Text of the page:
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What is the biological factor (gene or something else in case of humans) which motivates an organism to reproduce?

By reproducing the evolutionary success of an organism increases. But why would an individual organism care about evolutionary success? Is there something inherent in the body of an organism that motivates the organism to take part in reproduction? From an organisms point of view, it can very well live happily without reproducing, in fact, the act of reproduction might lead to eventually more difficulties (raising the offspring, protecting the offspring etc.).

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    $\begingroup$ "But why would an individual organism care about evolutionary success?" - Every organism that didn't died without reproducing; you only see the ones that reproduced. $\endgroup$
    – Bryan Krause
    Nov 22, 2022 at 19:25
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    $\begingroup$ "you only see the ones that reproduce" - so the evolutionary success is the driving force of reproduction? I don't think a simple life form (let's say a bacteria) can understand evolutionary success, but still it none the less optimises for evolutionary success? What forces it to optimize for it? $\endgroup$ Nov 22, 2022 at 19:33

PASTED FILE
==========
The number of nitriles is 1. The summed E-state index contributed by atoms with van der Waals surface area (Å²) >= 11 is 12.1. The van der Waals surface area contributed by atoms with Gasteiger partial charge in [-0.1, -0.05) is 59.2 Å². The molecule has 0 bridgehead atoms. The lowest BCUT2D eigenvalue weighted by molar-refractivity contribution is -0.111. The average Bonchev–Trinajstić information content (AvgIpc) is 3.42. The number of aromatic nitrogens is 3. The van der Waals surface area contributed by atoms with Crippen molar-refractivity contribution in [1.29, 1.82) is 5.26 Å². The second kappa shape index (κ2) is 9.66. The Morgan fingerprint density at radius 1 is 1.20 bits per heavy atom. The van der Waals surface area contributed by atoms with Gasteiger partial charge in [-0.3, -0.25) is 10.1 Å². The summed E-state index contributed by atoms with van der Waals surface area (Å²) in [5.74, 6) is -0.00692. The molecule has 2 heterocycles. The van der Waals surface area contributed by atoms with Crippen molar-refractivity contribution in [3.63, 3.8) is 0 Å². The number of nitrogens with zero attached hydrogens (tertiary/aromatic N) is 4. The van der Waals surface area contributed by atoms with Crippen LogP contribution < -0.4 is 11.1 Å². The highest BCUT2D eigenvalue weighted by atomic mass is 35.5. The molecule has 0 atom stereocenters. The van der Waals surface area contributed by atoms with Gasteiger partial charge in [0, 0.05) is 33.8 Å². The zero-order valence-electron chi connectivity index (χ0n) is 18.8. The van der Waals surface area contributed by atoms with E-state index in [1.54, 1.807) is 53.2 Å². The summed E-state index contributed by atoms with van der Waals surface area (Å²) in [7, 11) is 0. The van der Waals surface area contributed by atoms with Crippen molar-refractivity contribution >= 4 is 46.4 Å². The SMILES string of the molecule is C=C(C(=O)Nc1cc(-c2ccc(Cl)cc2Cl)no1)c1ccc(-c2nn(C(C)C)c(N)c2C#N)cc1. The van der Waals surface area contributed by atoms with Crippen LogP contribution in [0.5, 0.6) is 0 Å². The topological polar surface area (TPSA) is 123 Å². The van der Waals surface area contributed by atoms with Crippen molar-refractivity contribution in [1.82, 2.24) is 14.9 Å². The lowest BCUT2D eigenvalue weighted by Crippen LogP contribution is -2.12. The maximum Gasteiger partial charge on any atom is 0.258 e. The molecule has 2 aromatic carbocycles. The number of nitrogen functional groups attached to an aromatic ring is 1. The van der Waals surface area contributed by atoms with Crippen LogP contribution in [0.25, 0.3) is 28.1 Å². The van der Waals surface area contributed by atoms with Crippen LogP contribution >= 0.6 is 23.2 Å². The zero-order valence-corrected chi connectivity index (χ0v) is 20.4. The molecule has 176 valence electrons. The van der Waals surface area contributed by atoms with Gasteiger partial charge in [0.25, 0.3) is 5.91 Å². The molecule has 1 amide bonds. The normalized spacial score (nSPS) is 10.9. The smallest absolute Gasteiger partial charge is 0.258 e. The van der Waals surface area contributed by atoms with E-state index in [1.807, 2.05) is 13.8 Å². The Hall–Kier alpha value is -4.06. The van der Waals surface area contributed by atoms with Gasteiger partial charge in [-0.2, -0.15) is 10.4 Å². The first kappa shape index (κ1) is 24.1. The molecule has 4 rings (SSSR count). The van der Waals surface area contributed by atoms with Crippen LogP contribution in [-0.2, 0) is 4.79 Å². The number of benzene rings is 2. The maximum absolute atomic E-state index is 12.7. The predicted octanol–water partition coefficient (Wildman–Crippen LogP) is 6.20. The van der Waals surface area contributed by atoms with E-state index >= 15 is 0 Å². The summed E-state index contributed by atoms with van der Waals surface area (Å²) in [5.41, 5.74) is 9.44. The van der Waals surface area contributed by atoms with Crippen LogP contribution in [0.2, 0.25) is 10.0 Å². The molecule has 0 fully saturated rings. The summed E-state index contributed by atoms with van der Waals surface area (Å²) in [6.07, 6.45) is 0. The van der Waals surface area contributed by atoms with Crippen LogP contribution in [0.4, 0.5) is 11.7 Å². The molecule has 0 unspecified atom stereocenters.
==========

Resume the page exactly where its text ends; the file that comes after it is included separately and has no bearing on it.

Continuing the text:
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    $\begingroup$ Nothing forces anything; organisms with a genetic tendency to reproduce will reproduce and you'll see their offspring in a future generation. Any organism with genes that prevent it from reproducing will not reproduce, and you won't see their offspring in a future generation. $\endgroup$
    – Bryan Krause
    Nov 22, 2022 at 19:41
  • $\begingroup$ As a new user of this site we expect you to do us the courtesy of finishing reading the Tour to find out how this site works and read the Help on asking questions. We expect posters to demonstrate that they have done some research themselves. This topic must be covered amply on the Internet. If you find the answers there unsatisfactory, please tell us why. $\endgroup$
    – David
    Nov 23, 2022 at 10:24

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You are confusing proximate and ultimate causes.

What causes an organism to keep eating, most are not smart enough to know they will die if they don't eat. The ultimate reason may be to keep from starving but that is not the proximate reason.

The proximate reason they eat is because their brains are built to want to eat when their senses detect food. to get hungry and feel pleasure when that hunger is sated.

eating, drinking, scratching, pain, disgust avoidance, vomiting, reproduction, they all come with basic urges, proximate motivations. the brain is built to want to do these things under the proper conditions. Why do songbirds sing, because they want to, they have a desire to and acting on that desire in the correct circumstances gives them pleasure or not acting on it causes discomfort.

Animals have sex because they want to, that is the proximate cause. The ultimate reason they want to is brains with that desire are the brains most likely to pass on their genes to the next generation. Thus genes that make brains that get the animal to reproduce are the genes most likely to make it into the next generation.